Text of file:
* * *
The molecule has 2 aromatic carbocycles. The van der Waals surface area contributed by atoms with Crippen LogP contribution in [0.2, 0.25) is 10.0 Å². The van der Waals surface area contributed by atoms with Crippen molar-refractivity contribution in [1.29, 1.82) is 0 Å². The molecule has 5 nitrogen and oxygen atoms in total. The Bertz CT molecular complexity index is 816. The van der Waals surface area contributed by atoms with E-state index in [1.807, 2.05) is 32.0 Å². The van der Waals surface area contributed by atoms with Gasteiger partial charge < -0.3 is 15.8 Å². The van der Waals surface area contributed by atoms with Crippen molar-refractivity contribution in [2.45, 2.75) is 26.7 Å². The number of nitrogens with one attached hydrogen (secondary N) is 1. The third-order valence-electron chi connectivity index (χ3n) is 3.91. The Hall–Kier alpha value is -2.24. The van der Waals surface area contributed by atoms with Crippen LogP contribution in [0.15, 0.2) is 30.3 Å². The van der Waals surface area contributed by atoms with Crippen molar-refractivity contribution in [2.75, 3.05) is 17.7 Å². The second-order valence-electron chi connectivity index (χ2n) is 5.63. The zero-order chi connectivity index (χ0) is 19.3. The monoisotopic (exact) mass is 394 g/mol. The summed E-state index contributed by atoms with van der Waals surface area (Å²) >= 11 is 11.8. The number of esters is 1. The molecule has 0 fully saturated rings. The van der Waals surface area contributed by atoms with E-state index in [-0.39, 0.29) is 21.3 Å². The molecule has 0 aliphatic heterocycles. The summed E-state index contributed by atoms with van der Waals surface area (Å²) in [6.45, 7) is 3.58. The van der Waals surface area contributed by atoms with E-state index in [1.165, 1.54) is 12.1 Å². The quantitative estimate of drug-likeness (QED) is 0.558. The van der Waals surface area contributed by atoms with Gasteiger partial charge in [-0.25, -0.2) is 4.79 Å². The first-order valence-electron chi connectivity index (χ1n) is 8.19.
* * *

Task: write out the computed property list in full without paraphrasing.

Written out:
The molecule has 2 aromatic carbocycles. The van der Waals surface area contributed by atoms with Crippen LogP contribution in [0.2, 0.25) is 10.0 Å². The van der Waals surface area contributed by atoms with Crippen molar-refractivity contribution in [1.29, 1.82) is 0 Å². The molecule has 5 nitrogen and oxygen atoms in total. The Bertz CT molecular complexity index is 816. The van der Waals surface area contributed by atoms with E-state index in [1.807, 2.05) is 32.0 Å². The van der Waals surface area contributed by atoms with Gasteiger partial charge < -0.3 is 15.8 Å². The van der Waals surface area contributed by atoms with Crippen molar-refractivity contribution in [2.45, 2.75) is 26.7 Å². The number of nitrogens with one attached hydrogen (secondary N) is 1. The third-order valence-electron chi connectivity index (χ3n) is 3.91. The Hall–Kier alpha value is -2.24. The van der Waals surface area contributed by atoms with Crippen LogP contribution in [0.15, 0.2) is 30.3 Å². The van der Waals surface area contributed by atoms with Crippen molar-refractivity contribution in [2.75, 3.05) is 17.7 Å². The second-order valence-electron chi connectivity index (χ2n) is 5.63. The zero-order chi connectivity index (χ0) is 19.3. The monoisotopic (exact) mass is 394 g/mol. The summed E-state index contributed by atoms with van der Waals surface area (Å²) >= 11 is 11.8. The number of esters is 1. The molecule has 0 fully saturated rings. The van der Waals surface area contributed by atoms with E-state index in [-0.39, 0.29) is 21.3 Å². The molecule has 0 aliphatic heterocycles. The summed E-state index contributed by atoms with van der Waals surface area (Å²) in [6.45, 7) is 3.58. The van der Waals surface area contributed by atoms with E-state index in [1.165, 1.54) is 12.1 Å². The quantitative estimate of drug-likeness (QED) is 0.558. The van der Waals surface area contributed by atoms with Gasteiger partial charge in [-0.25, -0.2) is 4.79 Å². The first-order valence-electron chi connectivity index (χ1n) is 8.19.